Retirement Savings and Benefits
Questions and comments about IRAs, 401k accounts, social security, and other forms of retirement savings and benefits.
Employer matching in a Roth 401k
Posted by: pacital, February 13, 2012 05:18AM
I am contemplating enrolling in my company's Roth 401K. They offer matching, so I'm wondering who pays the tax on the amount that the employer contributes? Me or the employer?

Re: Employer matching in a Roth 401k
Posted by: Bill Brown, February 13, 2012 05:53AM
The employer gets an immediate tax deduction. If you wait long enough, you make withdrawals without paying income tax.

Re: Employer matching in a Roth 401k
Posted by: frugalNOTcheap, February 13, 2012 06:35AM
The employee pays the tax on the employer match at withdrawl. Here a link to an article that dicusses this:

[www.smartmoney.com]

2. What happens to the employer match?
Employer matches are made with pretax dollars, and the match accumulates in a separate account that is taxed as ordinary income at withdrawal.

Re: Employer matching in a Roth 401k
Posted by: Bill Brown, February 13, 2012 02:51PM
Frugal is correct. My bad.

My guess is the extra administrative costs of the Roth 401(k) make them unattractive to many employers. Anyone have any idea how many employers offer Roth 401s to their employees?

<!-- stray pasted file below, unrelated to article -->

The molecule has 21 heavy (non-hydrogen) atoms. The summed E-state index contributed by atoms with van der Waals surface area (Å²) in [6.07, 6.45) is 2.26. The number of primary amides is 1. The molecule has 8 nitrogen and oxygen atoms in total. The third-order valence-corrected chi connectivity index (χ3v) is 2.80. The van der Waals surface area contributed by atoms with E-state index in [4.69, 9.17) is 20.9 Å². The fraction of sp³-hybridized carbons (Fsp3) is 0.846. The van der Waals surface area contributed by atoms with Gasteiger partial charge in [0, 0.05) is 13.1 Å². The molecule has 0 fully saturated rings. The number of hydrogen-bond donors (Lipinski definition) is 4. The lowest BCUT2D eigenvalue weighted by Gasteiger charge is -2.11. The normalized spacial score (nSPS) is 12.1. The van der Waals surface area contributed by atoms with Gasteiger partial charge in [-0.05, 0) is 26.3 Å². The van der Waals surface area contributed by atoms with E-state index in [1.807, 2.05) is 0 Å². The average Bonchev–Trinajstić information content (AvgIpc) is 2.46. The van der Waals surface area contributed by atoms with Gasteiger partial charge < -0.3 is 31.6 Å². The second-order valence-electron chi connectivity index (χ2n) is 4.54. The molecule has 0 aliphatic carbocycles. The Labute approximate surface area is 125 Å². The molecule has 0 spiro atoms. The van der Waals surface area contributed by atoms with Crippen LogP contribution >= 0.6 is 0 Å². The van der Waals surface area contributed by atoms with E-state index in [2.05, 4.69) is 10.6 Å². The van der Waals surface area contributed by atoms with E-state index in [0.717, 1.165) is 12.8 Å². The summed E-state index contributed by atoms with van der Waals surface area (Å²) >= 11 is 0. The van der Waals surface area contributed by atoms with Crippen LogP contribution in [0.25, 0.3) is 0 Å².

Re: Employer matching in a Roth 401k
Posted by: pacital, February 13, 2012 03:38PM
OK, so the employer match should be treated like a traditional 401K then. I take it that it's all transparent and you don't actually see 2 accounts. And if you were to leave the company and roll it over to a Roth IRA, they'd still have the money in different accounts behind the scenes?

Re: Employer matching in a Roth 401k
Posted by: joetaxpayer, February 13, 2012 04:49PM
You do see 2 accounts. If you only have a Roth 401(k), the match will need a Traditional 401(k) to accept deposits.

[www.joetaxpayer.com]

Re: Employer matching in a Roth 401k
Posted by: Alan S., February 13, 2012 07:26PM
Joe is correct. A plan must always set up a pre tax 401k account in order to be able to offer a designated Roth option.

The amount you actually defer to the designated Roth will be included in your Box 1 W-2 income and you will be taxed on it as salary income. The company match is tax deferred for you and is treated the same way as the employer match had you selected pre tax 401k deferrals instead of the Roth option.

When you leave the company, you may have the option to transfer these accounts to your new employer. But more common would be a rollover of the designated Roth balance to your Roth IRA and the pre tax balance from company matching to your TIRA. In other words, the only designated Roth earnings in the account will come from earnings on your actual deferrals.

More than likely you could also opt to split your deferral amounts between the Roth and pre tax accounts in any combination you wish, but the company match always goes into the pre tax account.



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